Guest article by Alexandros Petersen
In an interview published 20th April, Simon Lunn, secretary-general of NATO’s Parliamentary Assembly said that Georgia’s membership in NATO is ‘a question of when rather than if.’ This prediction follows supportive statements from German foreign minister, Frank-Walter Steinmeier, British prime minister, Tony Blair, French presidential candidate, Nicolas Sarkozy, and NATO secretary-general, Jaap de Hoop Scheffer. All that remains is a formal invitation from NATO through a Membership Action Plan.
Whether one thinks that NATO and European Union membership should or should not be linked, Georgia’s accession to the trans-Atlantic alliance raises the question of the country’s engagement with the Union beyond the European Neighbourhood Policy (ENP). While the ENP was seen by many as a line in the sand marking the Union’s limits, Georgia’s clear Euro-Atlantic aspirations present a case for reconsideration. And, while Moldova seems to have gravitated away from a frustrating Brussels, one cannot fault Georgia for lack of enthusiasm.
Since Georgia’s 2003 ‘Rose Revolution’, president Mikhail Saakashvili’s government has attempted to thrust the country in a European direction. Laying out his intentions in his inaugural speech, Saakashvili proclaimed: ‘We will steer a steady course towards European integration…[the European] flag is Georgia’s flag as well, as far as it embodies our civilisation, our culture, the essence of our history and perspective, and our vision for the future of Georgia.’ Indeed, European flags festoon every government building and landmark in Tbilisi. In 2004, a ministerial post was created for European and Euro-Atlantic Integration and Saakashvili and the prime minister, Zurab Noghaideli, frequently speak about European integration as Georgia’s ‘number one foreign policy priority.’
Georgia’s European vision has manifested itself in more than rhetoric. Far-reaching reforms have been implemented in almost all areas of governance, leading the World Bank to identify Georgia as the fastest-reforming country in the world in 2006. Saakashvili’s taste for rapid reform is powerful, and with his National Movement party’s strong parliamentary majority and significant public support, he has been able to implement sweeping and radical changes. Public opinion polls consistently show eighty percent of the population in favour of joining Euro-Atlantic intuitions.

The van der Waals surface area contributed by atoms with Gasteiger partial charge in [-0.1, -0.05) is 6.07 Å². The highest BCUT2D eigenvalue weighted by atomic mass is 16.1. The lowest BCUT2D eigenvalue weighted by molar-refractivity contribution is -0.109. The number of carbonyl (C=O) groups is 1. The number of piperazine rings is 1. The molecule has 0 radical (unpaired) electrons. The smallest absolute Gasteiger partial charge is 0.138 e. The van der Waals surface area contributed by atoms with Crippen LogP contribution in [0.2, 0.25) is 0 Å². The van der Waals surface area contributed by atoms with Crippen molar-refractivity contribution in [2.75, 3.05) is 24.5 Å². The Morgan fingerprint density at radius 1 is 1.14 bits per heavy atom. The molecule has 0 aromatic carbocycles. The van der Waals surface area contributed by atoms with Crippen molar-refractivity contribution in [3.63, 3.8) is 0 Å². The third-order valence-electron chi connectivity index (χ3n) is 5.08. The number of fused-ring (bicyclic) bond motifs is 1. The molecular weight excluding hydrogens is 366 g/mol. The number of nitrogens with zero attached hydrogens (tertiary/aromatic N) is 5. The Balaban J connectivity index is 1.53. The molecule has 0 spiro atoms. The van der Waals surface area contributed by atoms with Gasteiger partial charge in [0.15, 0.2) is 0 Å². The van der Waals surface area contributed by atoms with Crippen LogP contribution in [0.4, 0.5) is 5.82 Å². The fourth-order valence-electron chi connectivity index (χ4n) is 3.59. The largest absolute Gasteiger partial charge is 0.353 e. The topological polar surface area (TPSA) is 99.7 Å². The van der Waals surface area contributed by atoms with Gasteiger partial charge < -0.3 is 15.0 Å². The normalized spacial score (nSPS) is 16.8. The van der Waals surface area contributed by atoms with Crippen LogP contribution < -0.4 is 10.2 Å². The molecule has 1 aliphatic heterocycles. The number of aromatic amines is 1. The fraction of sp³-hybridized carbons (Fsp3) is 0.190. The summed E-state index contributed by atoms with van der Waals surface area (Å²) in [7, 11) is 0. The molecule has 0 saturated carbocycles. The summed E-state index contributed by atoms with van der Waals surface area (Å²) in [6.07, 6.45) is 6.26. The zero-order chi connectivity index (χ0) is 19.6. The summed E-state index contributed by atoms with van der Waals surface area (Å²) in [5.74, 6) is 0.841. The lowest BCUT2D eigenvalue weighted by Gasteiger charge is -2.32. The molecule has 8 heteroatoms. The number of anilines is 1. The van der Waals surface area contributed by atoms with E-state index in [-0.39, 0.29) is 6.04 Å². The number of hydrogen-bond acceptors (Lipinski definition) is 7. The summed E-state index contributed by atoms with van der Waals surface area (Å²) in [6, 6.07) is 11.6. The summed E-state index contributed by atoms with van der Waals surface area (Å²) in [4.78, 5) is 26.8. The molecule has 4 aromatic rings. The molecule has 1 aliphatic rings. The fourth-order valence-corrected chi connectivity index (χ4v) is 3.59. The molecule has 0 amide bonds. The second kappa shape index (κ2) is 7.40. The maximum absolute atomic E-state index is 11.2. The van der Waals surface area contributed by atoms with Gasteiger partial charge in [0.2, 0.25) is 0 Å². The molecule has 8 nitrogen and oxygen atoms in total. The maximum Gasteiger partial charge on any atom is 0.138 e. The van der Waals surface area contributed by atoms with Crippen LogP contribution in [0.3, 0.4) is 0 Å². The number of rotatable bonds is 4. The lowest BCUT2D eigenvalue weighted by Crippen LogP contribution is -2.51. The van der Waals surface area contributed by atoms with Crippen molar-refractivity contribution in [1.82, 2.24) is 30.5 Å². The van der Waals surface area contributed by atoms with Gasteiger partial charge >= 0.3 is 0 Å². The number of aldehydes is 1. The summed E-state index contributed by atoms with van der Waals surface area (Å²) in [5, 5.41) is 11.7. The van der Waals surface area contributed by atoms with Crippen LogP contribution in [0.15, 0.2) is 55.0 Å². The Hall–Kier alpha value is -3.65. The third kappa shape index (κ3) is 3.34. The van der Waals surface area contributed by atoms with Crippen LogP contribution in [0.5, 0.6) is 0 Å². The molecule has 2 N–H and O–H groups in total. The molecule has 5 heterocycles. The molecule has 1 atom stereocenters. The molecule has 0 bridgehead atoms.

The ENP was extended to the South Caucasus in 2004, and a European Union-Georgia Action Plan was agreed in November 2006. Largely due to feverish efforts by Georgian officials, the Action Plan included most of the elements for which Saakashvili’s government had hoped. Now, Germany’s European presidency is paying more attention to Georgian concerns, and the European high representative, Javier Solana, in February floated the prospect of European peacekeepers being sent to Georgia’s frozen conflicts.
De-facto independent Abkhazia and South Ossetia, where Moscow-backed separatists have set up unrecognised governments, present Georgia’s main obstacle to Euro-Atlantic integration. The Georgian position has long been that solutions can only be reached if biased Russian peacekeepers are withdrawn and replaced by European Union contingents. But, even while Tbilisi waits for Brussels to make up its mind, Saakashvili’s government is developing an opportunity for resolution in the less intractable of the conflicts: South Ossetia.
Tbilisi has put its support behind the former separatist Dmitri Sanakoyev, who has set up an ‘alternative administration’ in the region that favours unity with Georgia. On 5th April, the Georgian parliament passed a draft law setting the stage for South Ossetia’s autonomy within Georgia, and two weeks later, Saakashvili announced that alternative authorities will be able to appoint deputy ministers in the Georgian central government. Meanwhile, Tbilisi has mounted a vigorous infrastructure development and economic aid campaign for the conflict zone.
The European Union should assist in this creative and constructive approach to conflict resolution. Solana should meet with Saakashvili and Sanakoyev to support the project and determine their needs in negotiating with the separatists and Moscow. Most importantly, Solana should appoint a high-profile European Union special envoy to South Ossetia. The mediating assistance of such an envoy can serve to facilitate conflict settlement along the lines of Saakashvili’s plan, and lay the groundwork for a European Union peacekeeping mission, should violence flare. Overall, European assistance in producing an endgame to the conflict will help bring into the international fold a de-facto failed state, a haven for trafficking and illegal activity that affects all of Europe.
Will Georgia be the first country to be allowed NATO entry, but denied accession to the European Union? Not if the current momentum continues. It seems that as long as Saakashvili has his way, reforms will continue apace. New converts to Georgia’s position are made every time Georgian officials make their case abroad. If peaceful and viable solutions can be found to Georgia’s frozen conflicts, it will become very difficult to obstruct Tbilisi’s path to Brussels.
Alexandros Petersen is a senior researcher at the International Institute for Strategic Studies.